July 25, 2019

Gleaming Humpback Whale Shimmering in the Salish Sea

Humpback Whale in the Strait of Georgia

Olivia | July 25th, 2019 | M/V Kestrel | 3:00pm

Captain Pete and I headed out this afternoon on a search for whales in our area. We decided to head north through the San Juan Channel and stop at White Rocks to catch a view of our Harbor Porpoises and their pups as they napped and swam near the water’s edge. After chatting about these small Pinnipeds, we continued on through Boundary Pass heading around East Point towards the northern side of Saturna Island.

Along our route, Mount Baker (a volcano) provided us with gorgeous backdrops of our island and mountainous surroundings and allowed for jaw dropping photographs. We spotted a Humpback Whale just north of Active Pass, averaging about six minute dive times. The consistency of the dive times of our Humpback Whales allowed us to chat and learn all about them while they are feeding, and take in the gleaming, triumphant moments of their surfacing, all leading up to that captivating tail fluke as they search for small prey.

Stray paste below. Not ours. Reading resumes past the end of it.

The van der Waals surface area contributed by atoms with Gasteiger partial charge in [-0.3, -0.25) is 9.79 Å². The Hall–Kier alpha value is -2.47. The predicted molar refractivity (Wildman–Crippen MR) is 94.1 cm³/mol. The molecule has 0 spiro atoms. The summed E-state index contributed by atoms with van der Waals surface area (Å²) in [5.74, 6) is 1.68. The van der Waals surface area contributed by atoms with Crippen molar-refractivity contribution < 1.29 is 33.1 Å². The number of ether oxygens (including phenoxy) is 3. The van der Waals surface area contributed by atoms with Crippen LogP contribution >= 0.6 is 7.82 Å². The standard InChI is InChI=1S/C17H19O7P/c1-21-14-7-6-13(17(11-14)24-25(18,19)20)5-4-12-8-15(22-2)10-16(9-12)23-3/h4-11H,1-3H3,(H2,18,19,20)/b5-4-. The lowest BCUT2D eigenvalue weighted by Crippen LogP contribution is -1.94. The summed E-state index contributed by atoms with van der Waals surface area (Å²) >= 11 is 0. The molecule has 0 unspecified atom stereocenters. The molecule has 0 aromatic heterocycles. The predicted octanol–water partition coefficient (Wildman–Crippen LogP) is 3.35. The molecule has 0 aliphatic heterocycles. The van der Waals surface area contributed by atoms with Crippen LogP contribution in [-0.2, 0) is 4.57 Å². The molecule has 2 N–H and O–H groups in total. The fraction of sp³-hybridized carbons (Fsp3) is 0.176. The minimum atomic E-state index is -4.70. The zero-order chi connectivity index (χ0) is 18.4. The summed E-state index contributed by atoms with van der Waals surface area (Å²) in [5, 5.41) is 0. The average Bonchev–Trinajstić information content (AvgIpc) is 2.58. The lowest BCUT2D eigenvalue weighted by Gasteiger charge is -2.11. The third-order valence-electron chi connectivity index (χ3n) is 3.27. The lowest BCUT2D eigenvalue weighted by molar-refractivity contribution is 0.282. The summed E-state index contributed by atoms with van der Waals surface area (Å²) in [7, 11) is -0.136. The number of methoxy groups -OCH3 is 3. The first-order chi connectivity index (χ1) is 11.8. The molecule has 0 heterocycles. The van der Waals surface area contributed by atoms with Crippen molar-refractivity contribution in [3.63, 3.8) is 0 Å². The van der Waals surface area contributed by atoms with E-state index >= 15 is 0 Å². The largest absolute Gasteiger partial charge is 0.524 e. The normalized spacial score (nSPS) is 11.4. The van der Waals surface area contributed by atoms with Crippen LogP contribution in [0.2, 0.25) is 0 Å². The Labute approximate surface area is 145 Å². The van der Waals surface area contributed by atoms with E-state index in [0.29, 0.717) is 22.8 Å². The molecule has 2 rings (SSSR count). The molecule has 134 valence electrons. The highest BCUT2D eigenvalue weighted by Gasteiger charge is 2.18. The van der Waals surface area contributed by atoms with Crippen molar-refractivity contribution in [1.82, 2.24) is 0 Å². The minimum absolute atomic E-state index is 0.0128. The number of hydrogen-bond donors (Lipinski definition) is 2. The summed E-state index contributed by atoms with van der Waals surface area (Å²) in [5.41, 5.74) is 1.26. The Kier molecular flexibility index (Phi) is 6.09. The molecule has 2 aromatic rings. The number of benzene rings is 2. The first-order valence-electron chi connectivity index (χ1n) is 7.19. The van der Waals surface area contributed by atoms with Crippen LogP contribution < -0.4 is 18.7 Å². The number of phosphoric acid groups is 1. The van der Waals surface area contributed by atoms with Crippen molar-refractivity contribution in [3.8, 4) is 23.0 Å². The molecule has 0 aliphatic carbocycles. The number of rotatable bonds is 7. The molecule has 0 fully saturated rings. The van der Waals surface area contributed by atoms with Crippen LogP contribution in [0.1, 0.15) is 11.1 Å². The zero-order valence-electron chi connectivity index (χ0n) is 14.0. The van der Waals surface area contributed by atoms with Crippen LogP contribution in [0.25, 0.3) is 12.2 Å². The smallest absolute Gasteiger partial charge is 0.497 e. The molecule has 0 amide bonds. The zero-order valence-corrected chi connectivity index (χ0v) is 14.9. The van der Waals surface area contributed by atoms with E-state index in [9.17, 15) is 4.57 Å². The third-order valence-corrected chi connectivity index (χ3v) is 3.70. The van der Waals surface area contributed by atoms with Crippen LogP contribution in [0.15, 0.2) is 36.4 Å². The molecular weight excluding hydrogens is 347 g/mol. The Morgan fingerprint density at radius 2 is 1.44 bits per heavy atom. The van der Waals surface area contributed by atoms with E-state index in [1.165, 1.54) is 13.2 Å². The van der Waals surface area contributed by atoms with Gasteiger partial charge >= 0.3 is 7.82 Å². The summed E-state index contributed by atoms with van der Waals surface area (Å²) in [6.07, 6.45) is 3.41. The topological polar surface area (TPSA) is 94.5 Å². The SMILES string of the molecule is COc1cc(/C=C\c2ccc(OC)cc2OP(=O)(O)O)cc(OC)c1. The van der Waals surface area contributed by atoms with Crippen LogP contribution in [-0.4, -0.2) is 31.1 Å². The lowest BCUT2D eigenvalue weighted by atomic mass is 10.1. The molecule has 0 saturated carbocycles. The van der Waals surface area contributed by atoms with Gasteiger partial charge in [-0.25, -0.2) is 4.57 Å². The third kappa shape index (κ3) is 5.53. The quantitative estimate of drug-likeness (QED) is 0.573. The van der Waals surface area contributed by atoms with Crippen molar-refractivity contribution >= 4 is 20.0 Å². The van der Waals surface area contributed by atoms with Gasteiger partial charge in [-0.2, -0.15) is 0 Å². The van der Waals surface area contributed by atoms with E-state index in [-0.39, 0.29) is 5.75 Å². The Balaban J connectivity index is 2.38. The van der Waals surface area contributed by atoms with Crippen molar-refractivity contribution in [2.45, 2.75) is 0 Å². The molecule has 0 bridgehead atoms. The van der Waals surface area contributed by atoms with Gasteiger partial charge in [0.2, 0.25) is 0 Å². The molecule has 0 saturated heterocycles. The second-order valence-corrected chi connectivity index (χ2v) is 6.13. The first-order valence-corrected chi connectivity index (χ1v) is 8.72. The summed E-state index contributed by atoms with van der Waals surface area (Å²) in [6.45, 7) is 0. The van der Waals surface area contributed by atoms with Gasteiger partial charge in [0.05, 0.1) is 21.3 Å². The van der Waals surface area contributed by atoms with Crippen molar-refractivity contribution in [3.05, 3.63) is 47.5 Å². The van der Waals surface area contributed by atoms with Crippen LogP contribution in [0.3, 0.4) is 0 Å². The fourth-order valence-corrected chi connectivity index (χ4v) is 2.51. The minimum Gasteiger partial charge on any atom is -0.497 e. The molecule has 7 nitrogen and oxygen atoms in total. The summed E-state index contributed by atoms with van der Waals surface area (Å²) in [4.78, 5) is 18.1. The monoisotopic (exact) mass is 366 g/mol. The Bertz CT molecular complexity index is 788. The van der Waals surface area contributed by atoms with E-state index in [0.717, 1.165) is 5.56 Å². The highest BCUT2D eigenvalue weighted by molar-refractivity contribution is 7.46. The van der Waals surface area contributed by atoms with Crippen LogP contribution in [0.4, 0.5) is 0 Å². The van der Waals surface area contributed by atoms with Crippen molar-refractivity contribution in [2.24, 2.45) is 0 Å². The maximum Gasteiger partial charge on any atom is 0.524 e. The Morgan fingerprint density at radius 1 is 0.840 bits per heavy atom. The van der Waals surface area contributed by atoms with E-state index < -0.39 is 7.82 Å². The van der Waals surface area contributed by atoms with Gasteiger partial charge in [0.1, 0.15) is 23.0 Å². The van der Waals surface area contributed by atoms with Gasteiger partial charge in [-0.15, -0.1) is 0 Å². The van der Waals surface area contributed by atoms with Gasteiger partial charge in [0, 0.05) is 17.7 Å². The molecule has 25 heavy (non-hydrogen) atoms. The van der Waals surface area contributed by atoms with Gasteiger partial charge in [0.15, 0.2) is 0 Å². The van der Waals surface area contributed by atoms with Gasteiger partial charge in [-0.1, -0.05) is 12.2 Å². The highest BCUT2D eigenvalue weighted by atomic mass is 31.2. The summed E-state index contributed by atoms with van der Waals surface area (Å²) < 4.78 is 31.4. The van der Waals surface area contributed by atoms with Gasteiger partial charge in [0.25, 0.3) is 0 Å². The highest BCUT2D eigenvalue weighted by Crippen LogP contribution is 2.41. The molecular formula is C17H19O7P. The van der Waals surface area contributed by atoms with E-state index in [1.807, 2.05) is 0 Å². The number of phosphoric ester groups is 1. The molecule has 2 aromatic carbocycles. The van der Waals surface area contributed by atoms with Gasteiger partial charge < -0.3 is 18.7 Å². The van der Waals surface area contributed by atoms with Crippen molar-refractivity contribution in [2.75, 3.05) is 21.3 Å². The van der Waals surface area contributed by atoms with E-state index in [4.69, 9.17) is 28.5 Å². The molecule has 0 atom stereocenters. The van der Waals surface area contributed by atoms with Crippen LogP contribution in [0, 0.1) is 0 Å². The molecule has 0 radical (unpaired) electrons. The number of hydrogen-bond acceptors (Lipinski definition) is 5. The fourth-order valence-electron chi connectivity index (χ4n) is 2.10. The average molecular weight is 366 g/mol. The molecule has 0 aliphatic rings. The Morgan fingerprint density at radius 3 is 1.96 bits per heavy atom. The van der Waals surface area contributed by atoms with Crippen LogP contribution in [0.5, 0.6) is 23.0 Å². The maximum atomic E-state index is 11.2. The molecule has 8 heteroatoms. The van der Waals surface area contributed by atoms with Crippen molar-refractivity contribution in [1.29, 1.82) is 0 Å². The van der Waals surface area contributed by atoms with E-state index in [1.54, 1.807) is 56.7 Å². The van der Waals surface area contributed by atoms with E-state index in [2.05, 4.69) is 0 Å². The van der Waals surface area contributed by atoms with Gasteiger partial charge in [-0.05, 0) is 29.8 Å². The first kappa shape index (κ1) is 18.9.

This individual was gleaming within the incredibly calm seas; I couldn’t believe how perfect this moment was. With our far range, we had to eventually start moving back towards Friday Harbor taking in one last look at the wide, dark fluke. We stopped at Flattop on our path home to catch a glimpse as some Bald Eagles and Turkey Vultures scavenged on a carcass near the shoreline.

It’s not every day we get to appreciate a lake like condition of the Strait of Georgia, a graceful Humpback fluking often, and Mount Baker standing tall behind it all. This beautiful moment took our breathes away. Not only that, but Humpback Whales returning to our seas is still a success story in its own. Come learn more about these ocean giants on one of our daily Whale Watching trips before they start their long migration back to the Hawaiian Islands!